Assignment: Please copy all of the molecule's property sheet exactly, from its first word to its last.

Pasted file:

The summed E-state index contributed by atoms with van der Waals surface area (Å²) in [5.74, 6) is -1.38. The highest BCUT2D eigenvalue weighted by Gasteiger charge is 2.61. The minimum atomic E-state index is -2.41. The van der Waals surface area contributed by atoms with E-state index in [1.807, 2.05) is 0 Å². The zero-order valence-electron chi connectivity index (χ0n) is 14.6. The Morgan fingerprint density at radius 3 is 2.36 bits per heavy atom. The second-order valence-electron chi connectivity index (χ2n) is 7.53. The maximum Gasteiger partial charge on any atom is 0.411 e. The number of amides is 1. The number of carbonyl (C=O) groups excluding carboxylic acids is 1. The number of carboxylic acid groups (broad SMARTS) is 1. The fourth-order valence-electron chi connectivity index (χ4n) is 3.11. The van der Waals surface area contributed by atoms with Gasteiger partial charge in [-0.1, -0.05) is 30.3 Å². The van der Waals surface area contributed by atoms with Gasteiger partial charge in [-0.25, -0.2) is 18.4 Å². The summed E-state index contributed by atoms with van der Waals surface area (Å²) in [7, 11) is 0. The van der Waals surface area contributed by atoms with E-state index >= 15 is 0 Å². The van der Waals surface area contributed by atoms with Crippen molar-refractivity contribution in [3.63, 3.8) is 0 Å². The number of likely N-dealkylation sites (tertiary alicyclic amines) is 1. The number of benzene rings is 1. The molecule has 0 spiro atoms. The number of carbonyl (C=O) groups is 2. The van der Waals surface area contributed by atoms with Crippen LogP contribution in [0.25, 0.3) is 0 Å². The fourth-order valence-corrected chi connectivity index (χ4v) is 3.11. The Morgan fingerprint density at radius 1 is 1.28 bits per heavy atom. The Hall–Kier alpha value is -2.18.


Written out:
The summed E-state index contributed by atoms with van der Waals surface area (Å²) in [5.74, 6) is -1.38. The highest BCUT2D eigenvalue weighted by Gasteiger charge is 2.61. The minimum atomic E-state index is -2.41. The van der Waals surface area contributed by atoms with E-state index in [1.807, 2.05) is 0 Å². The zero-order valence-electron chi connectivity index (χ0n) is 14.6. The Morgan fingerprint density at radius 3 is 2.36 bits per heavy atom. The second-order valence-electron chi connectivity index (χ2n) is 7.53. The maximum Gasteiger partial charge on any atom is 0.411 e. The number of amides is 1. The number of carbonyl (C=O) groups excluding carboxylic acids is 1. The number of carboxylic acid groups (broad SMARTS) is 1. The fourth-order valence-electron chi connectivity index (χ4n) is 3.11. The van der Waals surface area contributed by atoms with Gasteiger partial charge in [-0.1, -0.05) is 30.3 Å². The van der Waals surface area contributed by atoms with Gasteiger partial charge in [-0.25, -0.2) is 18.4 Å². The summed E-state index contributed by atoms with van der Waals surface area (Å²) in [7, 11) is 0. The van der Waals surface area contributed by atoms with E-state index >= 15 is 0 Å². The van der Waals surface area contributed by atoms with Crippen molar-refractivity contribution in [3.63, 3.8) is 0 Å². The number of likely N-dealkylation sites (tertiary alicyclic amines) is 1. The number of benzene rings is 1. The molecule has 0 spiro atoms. The number of carbonyl (C=O) groups is 2. The van der Waals surface area contributed by atoms with Crippen LogP contribution in [0.25, 0.3) is 0 Å². The fourth-order valence-corrected chi connectivity index (χ4v) is 3.11. The Morgan fingerprint density at radius 1 is 1.28 bits per heavy atom. The Hall–Kier alpha value is -2.18.